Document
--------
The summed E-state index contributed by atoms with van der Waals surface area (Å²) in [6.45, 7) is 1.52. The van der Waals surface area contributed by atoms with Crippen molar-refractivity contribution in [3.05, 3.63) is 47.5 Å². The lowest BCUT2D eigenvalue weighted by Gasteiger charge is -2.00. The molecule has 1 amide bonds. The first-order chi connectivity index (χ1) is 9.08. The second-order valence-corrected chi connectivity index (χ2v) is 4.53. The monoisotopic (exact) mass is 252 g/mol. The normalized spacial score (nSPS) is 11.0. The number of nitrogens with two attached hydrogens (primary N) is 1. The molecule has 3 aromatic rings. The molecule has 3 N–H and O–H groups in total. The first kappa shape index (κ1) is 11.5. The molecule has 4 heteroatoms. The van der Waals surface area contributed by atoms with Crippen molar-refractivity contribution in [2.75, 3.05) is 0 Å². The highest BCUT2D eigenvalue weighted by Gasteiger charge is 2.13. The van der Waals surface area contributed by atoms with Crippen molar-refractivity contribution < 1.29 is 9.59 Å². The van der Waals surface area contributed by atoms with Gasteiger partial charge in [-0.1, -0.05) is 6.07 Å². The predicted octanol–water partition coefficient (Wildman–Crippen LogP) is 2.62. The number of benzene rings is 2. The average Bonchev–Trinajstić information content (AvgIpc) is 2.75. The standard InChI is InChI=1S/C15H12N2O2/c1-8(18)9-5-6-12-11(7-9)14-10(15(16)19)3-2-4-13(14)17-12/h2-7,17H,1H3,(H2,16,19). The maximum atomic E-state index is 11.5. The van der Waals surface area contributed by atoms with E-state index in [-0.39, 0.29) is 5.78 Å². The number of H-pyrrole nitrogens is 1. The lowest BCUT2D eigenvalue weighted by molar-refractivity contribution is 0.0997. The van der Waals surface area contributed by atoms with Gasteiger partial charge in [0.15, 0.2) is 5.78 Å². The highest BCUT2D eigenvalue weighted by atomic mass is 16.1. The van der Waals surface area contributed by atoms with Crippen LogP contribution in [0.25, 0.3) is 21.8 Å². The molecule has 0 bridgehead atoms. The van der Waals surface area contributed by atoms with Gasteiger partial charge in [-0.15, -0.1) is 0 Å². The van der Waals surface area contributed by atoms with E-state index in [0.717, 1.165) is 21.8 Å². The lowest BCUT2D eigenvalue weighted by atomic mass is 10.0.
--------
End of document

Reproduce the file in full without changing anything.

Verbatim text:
The summed E-state index contributed by atoms with van der Waals surface area (Å²) in [6.45, 7) is 1.52. The van der Waals surface area contributed by atoms with Crippen molar-refractivity contribution in [3.05, 3.63) is 47.5 Å². The lowest BCUT2D eigenvalue weighted by Gasteiger charge is -2.00. The molecule has 1 amide bonds. The first-order chi connectivity index (χ1) is 9.08. The second-order valence-corrected chi connectivity index (χ2v) is 4.53. The monoisotopic (exact) mass is 252 g/mol. The normalized spacial score (nSPS) is 11.0. The number of nitrogens with two attached hydrogens (primary N) is 1. The molecule has 3 aromatic rings. The molecule has 3 N–H and O–H groups in total. The first kappa shape index (κ1) is 11.5. The molecule has 4 heteroatoms. The van der Waals surface area contributed by atoms with Crippen molar-refractivity contribution in [2.75, 3.05) is 0 Å². The highest BCUT2D eigenvalue weighted by Gasteiger charge is 2.13. The van der Waals surface area contributed by atoms with Crippen molar-refractivity contribution < 1.29 is 9.59 Å². The van der Waals surface area contributed by atoms with Gasteiger partial charge in [-0.1, -0.05) is 6.07 Å². The predicted octanol–water partition coefficient (Wildman–Crippen LogP) is 2.62. The number of benzene rings is 2. The average Bonchev–Trinajstić information content (AvgIpc) is 2.75. The standard InChI is InChI=1S/C15H12N2O2/c1-8(18)9-5-6-12-11(7-9)14-10(15(16)19)3-2-4-13(14)17-12/h2-7,17H,1H3,(H2,16,19). The maximum atomic E-state index is 11.5. The van der Waals surface area contributed by atoms with E-state index in [-0.39, 0.29) is 5.78 Å². The number of H-pyrrole nitrogens is 1. The lowest BCUT2D eigenvalue weighted by molar-refractivity contribution is 0.0997. The van der Waals surface area contributed by atoms with Gasteiger partial charge in [0.15, 0.2) is 5.78 Å². The highest BCUT2D eigenvalue weighted by atomic mass is 16.1. The van der Waals surface area contributed by atoms with Crippen LogP contribution in [0.25, 0.3) is 21.8 Å². The molecule has 0 bridgehead atoms. The van der Waals surface area contributed by atoms with Gasteiger partial charge in [-0.15, -0.1) is 0 Å². The van der Waals surface area contributed by atoms with E-state index in [0.717, 1.165) is 21.8 Å². The lowest BCUT2D eigenvalue weighted by atomic mass is 10.0.